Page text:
Smith presented “The Pagan City, the Christian City, and the Secular City”; “Culture Wars as Pagan Counterrevolution”; and “Coming Home? The Imminent Immanent City” at Charles E. Test Distinguished Lecture series for the Madison Program at Princeton in Princeton, N.J. (May 2017).
Thomas A. Smith
Smith published “From Law to Automation” in 1 Criterion Journal of Innovation 535 (2016); “Robot Slaves, Robot Masters, and the Agency Costs of Artificial Government” in 1 Criterion Journal of Innovation 1 (2016); and “Wisdom and Reason in Law” in 88 Colorado Law Review 301.
Sohoni published “Crackdowns” in 103 Virginia Law Review 31 (2017).
Sohoni presented “On Dollars and Deference” at the St. John’s Law School Faculty Workshop in Queens, N.Y. (April 5, 2017); the UCLA Law School Faculty Workshop in Los Angeles, Calif. (March 3, 2017); the UC Hastings Law Faculty Workshop in San Francisco, Calif. (February 21, 2017); and at the New Voices in Administrative Law Event at the AALS Annual Meeting in San Francisco, Calif. (January 6, 2017). She also presented this paper at the Duke Law Journal’s 47th Annual Administrative Law Symposium in Durham, N.C. (February 3, 2017). The paper was published in 66 Duke Law Journal 1677 (2017).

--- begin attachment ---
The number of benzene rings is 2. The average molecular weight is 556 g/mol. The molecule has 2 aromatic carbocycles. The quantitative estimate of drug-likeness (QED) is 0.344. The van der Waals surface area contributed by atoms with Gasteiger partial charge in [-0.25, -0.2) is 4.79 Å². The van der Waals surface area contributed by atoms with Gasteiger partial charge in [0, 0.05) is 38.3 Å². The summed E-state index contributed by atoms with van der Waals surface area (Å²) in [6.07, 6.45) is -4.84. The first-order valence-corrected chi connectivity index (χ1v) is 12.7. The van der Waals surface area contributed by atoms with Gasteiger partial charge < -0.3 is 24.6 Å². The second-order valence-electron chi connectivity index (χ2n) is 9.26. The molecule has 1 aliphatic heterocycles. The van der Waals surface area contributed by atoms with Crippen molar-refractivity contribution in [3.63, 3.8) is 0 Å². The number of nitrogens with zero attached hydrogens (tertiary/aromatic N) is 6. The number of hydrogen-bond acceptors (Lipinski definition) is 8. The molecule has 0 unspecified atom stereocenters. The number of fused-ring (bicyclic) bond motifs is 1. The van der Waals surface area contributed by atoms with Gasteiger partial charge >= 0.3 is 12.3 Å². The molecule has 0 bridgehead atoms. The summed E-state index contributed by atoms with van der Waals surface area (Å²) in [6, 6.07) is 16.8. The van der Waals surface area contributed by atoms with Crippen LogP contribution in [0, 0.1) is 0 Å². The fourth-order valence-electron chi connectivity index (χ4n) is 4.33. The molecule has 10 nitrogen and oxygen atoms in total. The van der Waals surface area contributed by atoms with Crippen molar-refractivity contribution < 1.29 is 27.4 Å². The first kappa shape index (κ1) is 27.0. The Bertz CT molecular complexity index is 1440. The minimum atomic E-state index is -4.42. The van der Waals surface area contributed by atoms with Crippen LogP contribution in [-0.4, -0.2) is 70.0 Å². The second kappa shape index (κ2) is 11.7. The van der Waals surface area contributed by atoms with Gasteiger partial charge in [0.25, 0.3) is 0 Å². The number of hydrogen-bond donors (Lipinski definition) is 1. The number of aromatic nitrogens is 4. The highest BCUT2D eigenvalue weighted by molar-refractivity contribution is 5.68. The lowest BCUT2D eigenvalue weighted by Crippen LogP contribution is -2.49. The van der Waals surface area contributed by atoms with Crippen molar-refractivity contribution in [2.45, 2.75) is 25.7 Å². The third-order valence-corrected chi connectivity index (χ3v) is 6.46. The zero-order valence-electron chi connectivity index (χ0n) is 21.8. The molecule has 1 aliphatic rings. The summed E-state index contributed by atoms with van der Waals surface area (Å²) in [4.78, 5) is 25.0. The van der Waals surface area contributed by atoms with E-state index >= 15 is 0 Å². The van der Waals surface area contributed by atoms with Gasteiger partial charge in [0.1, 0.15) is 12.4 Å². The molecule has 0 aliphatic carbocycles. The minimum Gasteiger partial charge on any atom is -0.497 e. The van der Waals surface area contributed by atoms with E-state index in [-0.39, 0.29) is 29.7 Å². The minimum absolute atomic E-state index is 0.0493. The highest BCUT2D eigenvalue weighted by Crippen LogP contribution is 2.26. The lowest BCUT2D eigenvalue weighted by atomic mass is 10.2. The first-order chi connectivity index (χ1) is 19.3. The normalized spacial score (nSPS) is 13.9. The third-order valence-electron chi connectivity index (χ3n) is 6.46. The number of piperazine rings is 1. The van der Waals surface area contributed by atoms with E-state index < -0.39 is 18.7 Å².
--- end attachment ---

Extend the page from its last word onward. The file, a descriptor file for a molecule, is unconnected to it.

Spector presented his essay “A Risk Theory of Exploitation,” which elaborates on one of the topics of his acclaimed “Philosophical Foundations of Labor Law,” at the Bentham House Conference on the Philosophical Foundations of Labour Law, London, sponsored by the Faculty of Laws of University College London, June 16-17, 2016. This essay will be published in The Philosophic Foundations of Labor Law (Hugh Collins, Gillian Lester and Virginia Mantouvalou, eds.) (Oxford University Press).
Mary Jo Wiggins
Wiggins’ forthcoming publications include Questions & Answers: Bankruptcy, 2nd Ed. (Lexis Nexis).
Wiggins presented “A Career in Law & Service to the Community: Finding the Balance” at Black Law Students Association Speaker Panel at University of San Diego in San Diego, Calif. (September 2016). Wiggins served as the law school’s representative on two universitywide committees: the USD Strategic Planning Steering Committee and the USD Provost Search Committee. Wiggins taught mock law school classes at the USD School of Law Diversity Workshop, the USD School of Law Campus Visit Day and the USD Crawford High School Pre-Law Academy.